Viviana slid her chair back and crossed her legs. "Tell me how you met."

  What was it about this persistence that had such a dual impact on Marilena? To anyone else she would have said, "I don't know you well enough to tell you about my personal life." Yet despite the direct approach, Marilena felt bathed in some sort of care, compassion, interest. She was put off and intoxicated at the same time.

  She allowed a smile. "We had an affair of sorts."

  "Oh!" Viviana said, leaning forward and crushing out her smoke. "I must hear it all. Was he married?"

  6

  "He was. But not happily. He did not even wear his ring, though the whiteness near his knuckle was still fresh."

  Nostalgia washed over Marilena as she recalled her days as a doctoral student under the quiet flamboyance of the strange-looking professor so enamored of classical literature. By her questions, her participation, her papers, he had been able to tell that she was not there to merely fulfill a requirement. He engaged her in class, and the other students seemed content to act as spectators to their daily dialogue.

  "He was a god to me," Marilena said. "It was as if he knew everything. I could not raise an issue, a point, a subject he had not studied and thought through. I suddenly knew what love was--not that I believed I loved him. But I could not wait to get back to his class. I threw myself into the work so I would be prepared. I had always lived for learning, but then I burned to impress him, to be considered his equal--not as an intellectual, of course, but as a fellow seeker of knowledge."

  It was the wine, Marilena decided. How long had it been since she had been this effusive, this transparent? And with a virtual stranger, no less. Of course, Viviana Ivinisova reminded her of Sorin in Marilena's impressionable days. She was just as drawn to this woman who seemed to know so much, to care so deeply, and who was so willing to open an entirely new world to initiates. How could Viviana know who would respond to things beyond themselves, truths most would consider coarse and mystical, outside conventional academia? What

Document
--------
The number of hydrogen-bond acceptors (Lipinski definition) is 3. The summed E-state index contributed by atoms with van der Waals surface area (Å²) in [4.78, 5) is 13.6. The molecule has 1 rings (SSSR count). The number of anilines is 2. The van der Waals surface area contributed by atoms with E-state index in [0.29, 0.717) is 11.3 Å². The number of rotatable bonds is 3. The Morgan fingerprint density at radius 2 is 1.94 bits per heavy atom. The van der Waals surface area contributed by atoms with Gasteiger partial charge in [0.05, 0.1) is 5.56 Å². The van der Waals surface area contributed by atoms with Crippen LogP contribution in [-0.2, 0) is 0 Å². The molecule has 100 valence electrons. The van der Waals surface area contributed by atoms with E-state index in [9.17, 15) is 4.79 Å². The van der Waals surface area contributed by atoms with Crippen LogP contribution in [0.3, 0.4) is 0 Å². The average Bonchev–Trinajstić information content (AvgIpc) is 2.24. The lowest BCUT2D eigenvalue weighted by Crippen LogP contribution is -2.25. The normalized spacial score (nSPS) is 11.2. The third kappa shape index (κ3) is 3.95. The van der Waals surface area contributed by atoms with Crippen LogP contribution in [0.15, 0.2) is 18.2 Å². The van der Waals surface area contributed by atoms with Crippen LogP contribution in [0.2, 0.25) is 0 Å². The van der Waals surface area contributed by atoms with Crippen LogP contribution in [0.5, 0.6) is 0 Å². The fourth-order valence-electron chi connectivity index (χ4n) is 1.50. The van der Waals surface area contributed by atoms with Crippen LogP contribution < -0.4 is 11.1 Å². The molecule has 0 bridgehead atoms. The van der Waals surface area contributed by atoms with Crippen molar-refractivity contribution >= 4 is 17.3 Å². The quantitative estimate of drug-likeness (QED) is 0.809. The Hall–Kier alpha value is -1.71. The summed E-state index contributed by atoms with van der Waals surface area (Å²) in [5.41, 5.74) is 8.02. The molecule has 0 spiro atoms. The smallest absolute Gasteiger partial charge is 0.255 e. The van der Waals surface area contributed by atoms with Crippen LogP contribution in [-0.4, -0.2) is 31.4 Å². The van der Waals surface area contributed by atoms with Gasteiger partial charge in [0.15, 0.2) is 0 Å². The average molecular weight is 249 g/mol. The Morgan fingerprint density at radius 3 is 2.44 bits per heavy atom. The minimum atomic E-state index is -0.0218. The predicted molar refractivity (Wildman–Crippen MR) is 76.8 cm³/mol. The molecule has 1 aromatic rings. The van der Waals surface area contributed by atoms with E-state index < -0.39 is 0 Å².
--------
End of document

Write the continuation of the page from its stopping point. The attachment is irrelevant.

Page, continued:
7

  would Marilena's colleagues think? Well, she knew. They would think of her what Sorin now thought of her. His indifference spoke loudly, as did his absence from the meetings after a mere two weeks nearly three months before.

  "Did you pursue him?" Viviana Ivinisova said.

  "I never even considered it. I pursued his mind, yes. I wanted to be near him, with him, in his class or otherwise. But I believe i
t was he who pursued me."

  "You believe?"

  "He did. He asked if I would consider serving as his assistant. I suspected nothing more than that he respected my mind. He had to consider me his inferior, yet I allowed myself to imagine that he at least respected my intellectual curiosity and dedication to learning."

  Viviana seemed not to have blinked. "You were not used to being pursued."

  No debate there. Marilena barely spoke to males, and not only had she never flirted with or pursued one, but neither had she ever considered such interest coming the other way. Certainly not with Dr. Carpathia. Not even when he insisted she call him Sorin. And have a meal with him. And spend time with him aside from office hours.

  Even when he became familiar, touching her shoulder, squeezing her hand, throwing an arm around her, she considered him brotherly, or more precisely, avuncular, for he was ten years her senior.

  "But at some point you had to have known," Viviana said. "You married the man."

  "When I first accepted his invitation to the apartment

  8

  we now share," Marilena said, "we spent most of the night discussing great literature. He made dinner--very badly--but I was too intimidated to agree when he said so. We watched two movies, the first a dark, thought- provoking picture. He sat close to me, again in a familial fashion, leaning against me. I was so naive."

  Viviana's eyes were dancing. "Then came a romantic picture, am I right?"

  Were such things so predictable, or was this part of Viviana's gift? In the meetings she had oft proved her ability to foretell, but now she knew the past as well?

  "And not a comedy," Marilena said. "A thoroughgoing love story, full of pathos."

  "And true love."

  "Yes."

  "Tell me."